Art Making as Life Making: Kinjia Akagawa at Tamarind offers a behind-the-scenes glimpse of life in a 1960s print workshop.
The Milk of Dreams takes its title from a book by Leonora Carrington (1917–2011) in which the Surrealist artist describes a magical world where life is constantly re-envisioned through the prism of the imagination. It is a world where everyone can change, be transformed, become something or someone else. The Exhibition The Milk of Dreams takes Leonora Carrington’s otherworldly creatures, along with other figures of transformation, as companions on an imaginary journey through the metamorphoses of bodies and definitions of the human.
California played a central role in the formation of a modern American aesthetic during the mid-twentieth century. Decorative arts and design reflected exciting new technologies and forms of expression. As modernist artists and designers looked beyond traditional methods and towards the future, some also found inspiration in the handmade qualities of crafts. Many of the […]
Citizen of the Universe is the first public solo exhibition in Europe of Ruth Asawa’s work. The exhibition is organised in partnership with Modern Art Oxford, and features her signature hanging sculptures in looped and tied wire, and celebrates her holistic integration of art, education and community engagement through displaying prints, drawings, letters and photographs.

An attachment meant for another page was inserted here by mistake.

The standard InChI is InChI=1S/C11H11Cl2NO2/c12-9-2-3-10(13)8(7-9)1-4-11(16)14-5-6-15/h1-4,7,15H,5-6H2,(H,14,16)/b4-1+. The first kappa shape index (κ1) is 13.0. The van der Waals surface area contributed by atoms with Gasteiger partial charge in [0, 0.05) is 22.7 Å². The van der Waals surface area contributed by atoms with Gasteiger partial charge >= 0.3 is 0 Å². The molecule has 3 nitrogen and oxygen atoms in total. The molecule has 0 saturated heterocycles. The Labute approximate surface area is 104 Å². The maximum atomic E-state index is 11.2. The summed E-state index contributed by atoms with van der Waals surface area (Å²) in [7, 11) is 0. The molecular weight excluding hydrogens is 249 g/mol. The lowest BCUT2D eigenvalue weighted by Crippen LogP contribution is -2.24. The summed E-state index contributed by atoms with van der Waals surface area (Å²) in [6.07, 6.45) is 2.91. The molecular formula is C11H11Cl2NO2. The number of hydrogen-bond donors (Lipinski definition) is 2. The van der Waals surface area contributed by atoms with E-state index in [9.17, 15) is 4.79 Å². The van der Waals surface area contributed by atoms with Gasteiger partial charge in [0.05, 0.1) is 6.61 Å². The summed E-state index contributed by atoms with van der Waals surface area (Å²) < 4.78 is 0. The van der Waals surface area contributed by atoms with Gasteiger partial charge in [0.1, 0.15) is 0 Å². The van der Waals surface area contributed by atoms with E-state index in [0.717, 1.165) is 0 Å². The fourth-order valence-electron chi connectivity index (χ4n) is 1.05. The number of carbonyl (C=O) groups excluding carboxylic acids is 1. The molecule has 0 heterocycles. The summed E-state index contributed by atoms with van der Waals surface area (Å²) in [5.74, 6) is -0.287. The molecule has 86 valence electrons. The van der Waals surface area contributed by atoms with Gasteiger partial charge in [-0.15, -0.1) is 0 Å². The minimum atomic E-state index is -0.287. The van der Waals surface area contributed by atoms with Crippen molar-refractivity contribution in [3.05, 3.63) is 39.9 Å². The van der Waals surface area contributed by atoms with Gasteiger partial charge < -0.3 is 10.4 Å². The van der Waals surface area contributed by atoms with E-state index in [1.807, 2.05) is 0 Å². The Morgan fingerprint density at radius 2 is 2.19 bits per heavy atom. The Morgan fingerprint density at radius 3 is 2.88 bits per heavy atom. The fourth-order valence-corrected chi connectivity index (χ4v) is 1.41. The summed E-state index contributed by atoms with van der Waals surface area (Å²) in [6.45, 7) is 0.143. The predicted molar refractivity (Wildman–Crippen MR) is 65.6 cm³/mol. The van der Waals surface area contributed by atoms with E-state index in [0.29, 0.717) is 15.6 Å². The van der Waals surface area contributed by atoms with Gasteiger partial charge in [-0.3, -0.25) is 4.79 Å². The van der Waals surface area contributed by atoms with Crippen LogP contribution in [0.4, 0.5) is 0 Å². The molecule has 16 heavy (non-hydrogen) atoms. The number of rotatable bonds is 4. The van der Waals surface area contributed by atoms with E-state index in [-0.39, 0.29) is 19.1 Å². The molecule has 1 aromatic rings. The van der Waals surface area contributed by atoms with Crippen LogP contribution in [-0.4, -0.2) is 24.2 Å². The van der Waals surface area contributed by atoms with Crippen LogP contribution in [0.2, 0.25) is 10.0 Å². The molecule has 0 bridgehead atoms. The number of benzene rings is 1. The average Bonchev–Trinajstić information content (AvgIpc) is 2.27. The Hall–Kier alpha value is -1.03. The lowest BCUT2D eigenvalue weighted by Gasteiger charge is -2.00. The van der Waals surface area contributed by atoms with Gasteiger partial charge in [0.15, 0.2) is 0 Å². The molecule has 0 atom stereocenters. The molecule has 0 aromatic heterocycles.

Ink, Paper, Stone: Six Women Artists and the Language of Lithography examines the prints of six critically acclaimed artists who visited Los Angeles in the 1960s to explore the art of lithography: Ruth Asawa, Gego, Eleanore Mikus, Louise Nevelson, Irene Siegel and Hedda Sterne. Each woman received a two-month fellowship at the famed Tamarind Lithography Workshop, founded by the visionary printmaker June Wayne in 1960. With its mission to train master printers and pair them with visiting artists, Tamarind was a nexus for the revival of the medium in America.
Ruth’s Table is pleased to present Generation: The Roots of Making in the Asawa-Lanier Family, a group exhibition that brings together four generations from a San Francisco family of makers. Inspired by our namesake, world-renowned artist Ruth Asawa, the exhibition serves as an opportunity to honor Asawa’s life-long commitment to community-based art education and activism in the arts.
The exhibition looks at how women from the 18th century to the present
day have deployed the visual language and universal formal concerns of abstraction—color, line, shape,
contrast, pattern, and texture—working across a wide variety of media, including painting, textiles,
sculpture, photography, drawing, and ceramics.
This sprawling group exhibition traces the use of the form of the grid in contemporary art, beginning with some of its most illustrious mid-20th century proponents. From there, it examines conceptual uses of the grid from the 1970s and 80s and utilizes that history to establish a vantage point from which to explore a current resurgence in the motif among contemporary artists of wide-ranging cultural backgrounds.